On Saturday, July 30, at the Barclays Center in Brooklyn, New York, in a fight televised live on Showtime, WBA Super World featherweight champion Leo “El Terremoto” Santa Cruz (32-0-1, 18 KOs), from Rosemead, California, by way of Huetamo, Michoacán de Ocampo, Mexico, defends his title against former WBA World super bantamweight champion Carl “The Jackal” Frampton (22-0, 14 KOs), from Belfast, Northern, Ireland, in one of the most anticipated fights of the summer.
In advance of the bout, the fighters met with the press via teleconference call.
A former IBF bantamweight and WBC super bantamweight champion, 27-year-old Santa Cruz won the WBA Super World title when he defeated Abner Mares by majority decision in August 2015. In the first defense of his title, in February of this year, “El Terremoto” stopped veteran Kiko Martinez via fifth round TKO.
Santa Cruz is fighting in his home country, but the Irish fans will be out in droves to support Carl Frampton.
Leo was asked if that concerns him.
“It won’t really matter,” he said, “because once fight day comes, it’s only going to be me and Carl in the ring. The fans are the people, they’re not the ones fighting in the ring with us. It’s going to be a great fight. You have to go over there and make new fans, and you go make a great fight.”
Frampton is a terrific fighter who appears to have it all. He is a joy to watch.
“He has everything. He has great skills. He has good footwork, great punches, and he has great power. His style is kind of like Mexican style.
“He comes forward, a sign of a great fighter. And his style and my style are going to make for an interesting fight. We are going to go toe-to-toe. We’re going to go out there and give you a great fight for all the fans.”
Santa Cruz has faced some formidable competition, but he has yet to face anyone like “The Jackal.”
“He is undefeated,” Santa Cruz said. “He has unified and he is a great fighter. He’s really is a superstar. It’s going to be a great fight, because Frampton is strong. He is almost the same size as Mares. He comes forward when he wants to. He could box; he could do whatever he wants to. So I think he’s going to be a very interesting fight and it’s going to come down to whoever wants it the most is going to take it.”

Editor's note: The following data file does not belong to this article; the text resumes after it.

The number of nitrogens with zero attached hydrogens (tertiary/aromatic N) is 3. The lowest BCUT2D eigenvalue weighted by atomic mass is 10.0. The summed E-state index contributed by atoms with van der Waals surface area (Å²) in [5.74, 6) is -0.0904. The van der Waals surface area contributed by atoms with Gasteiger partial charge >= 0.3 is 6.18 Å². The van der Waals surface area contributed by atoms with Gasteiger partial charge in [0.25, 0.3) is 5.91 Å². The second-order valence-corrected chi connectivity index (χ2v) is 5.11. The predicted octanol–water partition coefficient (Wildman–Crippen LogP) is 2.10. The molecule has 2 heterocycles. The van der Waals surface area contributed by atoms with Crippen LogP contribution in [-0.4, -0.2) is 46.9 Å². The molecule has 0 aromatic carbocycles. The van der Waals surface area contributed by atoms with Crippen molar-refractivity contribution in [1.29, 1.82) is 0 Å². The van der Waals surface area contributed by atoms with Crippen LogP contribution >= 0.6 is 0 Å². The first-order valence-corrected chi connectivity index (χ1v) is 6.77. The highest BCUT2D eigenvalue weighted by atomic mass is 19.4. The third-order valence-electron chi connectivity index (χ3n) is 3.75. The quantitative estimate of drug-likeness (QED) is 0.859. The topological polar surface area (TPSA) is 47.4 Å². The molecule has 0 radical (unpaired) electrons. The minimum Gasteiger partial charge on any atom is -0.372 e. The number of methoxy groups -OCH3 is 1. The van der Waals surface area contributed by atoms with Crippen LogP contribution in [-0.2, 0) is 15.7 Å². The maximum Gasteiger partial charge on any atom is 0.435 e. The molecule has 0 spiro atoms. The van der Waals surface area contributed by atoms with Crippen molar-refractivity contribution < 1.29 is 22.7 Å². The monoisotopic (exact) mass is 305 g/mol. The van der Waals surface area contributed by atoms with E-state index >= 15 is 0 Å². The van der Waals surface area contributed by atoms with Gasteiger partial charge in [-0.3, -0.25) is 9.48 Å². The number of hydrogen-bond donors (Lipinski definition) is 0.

Taking it is what “El Terremoto” has in mind.
“I’m going to go out there and take the fight to him and then stay on top of him, trying to get him tired, break him down, working the body and trying to hit him. And if that’s not working for us, we could make an adjustment. We could box smart from the outside and not let him come in.
“We train in the gym for both sides of the match—from the inside or to be on the outside. Whatever works, that’s what we’re going to do.”
But Santa Cruz intends to bring it.
“I’m going to go out there and I’m going to make it a fight. I’m going to make him fight me. I’m going to go out there, pressure him and pressure him so that he’ll have no other choice but to stop and fight with me. I’m not going to be like Scott Quigg. Scott Quigg wasn’t trained as much to come forward and he was more careful. He was more on the outside. I think none of them were going to risk it. They didn’t want to take chances and none of them wanted to get caught. But not me.
“We’re going to try to make it a war. We know that he’s undefeated. I know he’s going to come with everything because he’s not going to want to let that all go. But at the same time that’s also more motivation for me, because I know he hasn’t lost and I want to be the first one to give him his first loss. I want to go out there and beat him and that way I’ll be considered one of the best.”
This article was penned by the author who is not related to the WBA and the statements, expressions or opinions referenced herein are that of the author alone and not the WBA.